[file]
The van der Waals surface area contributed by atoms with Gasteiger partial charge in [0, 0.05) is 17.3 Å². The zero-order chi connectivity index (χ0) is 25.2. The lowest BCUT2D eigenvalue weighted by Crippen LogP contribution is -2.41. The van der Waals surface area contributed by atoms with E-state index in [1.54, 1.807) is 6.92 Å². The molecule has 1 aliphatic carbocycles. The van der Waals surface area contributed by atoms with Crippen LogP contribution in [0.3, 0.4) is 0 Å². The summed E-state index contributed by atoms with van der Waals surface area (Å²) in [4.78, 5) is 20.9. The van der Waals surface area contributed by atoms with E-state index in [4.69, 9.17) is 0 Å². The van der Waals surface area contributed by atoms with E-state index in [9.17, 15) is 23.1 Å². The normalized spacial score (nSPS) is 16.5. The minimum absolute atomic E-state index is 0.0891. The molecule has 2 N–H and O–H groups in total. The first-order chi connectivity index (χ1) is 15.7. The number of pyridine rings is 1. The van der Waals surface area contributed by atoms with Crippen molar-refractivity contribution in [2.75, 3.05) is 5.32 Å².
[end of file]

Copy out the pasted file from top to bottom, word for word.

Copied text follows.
The van der Waals surface area contributed by atoms with Gasteiger partial charge in [0, 0.05) is 17.3 Å². The zero-order chi connectivity index (χ0) is 25.2. The lowest BCUT2D eigenvalue weighted by Crippen LogP contribution is -2.41. The van der Waals surface area contributed by atoms with E-state index in [1.54, 1.807) is 6.92 Å². The molecule has 1 aliphatic carbocycles. The van der Waals surface area contributed by atoms with Crippen LogP contribution in [0.3, 0.4) is 0 Å². The summed E-state index contributed by atoms with van der Waals surface area (Å²) in [4.78, 5) is 20.9. The van der Waals surface area contributed by atoms with E-state index in [4.69, 9.17) is 0 Å². The van der Waals surface area contributed by atoms with E-state index in [9.17, 15) is 23.1 Å². The normalized spacial score (nSPS) is 16.5. The minimum absolute atomic E-state index is 0.0891. The molecule has 2 N–H and O–H groups in total. The first-order chi connectivity index (χ1) is 15.7. The number of pyridine rings is 1. The van der Waals surface area contributed by atoms with Crippen molar-refractivity contribution in [2.75, 3.05) is 5.32 Å².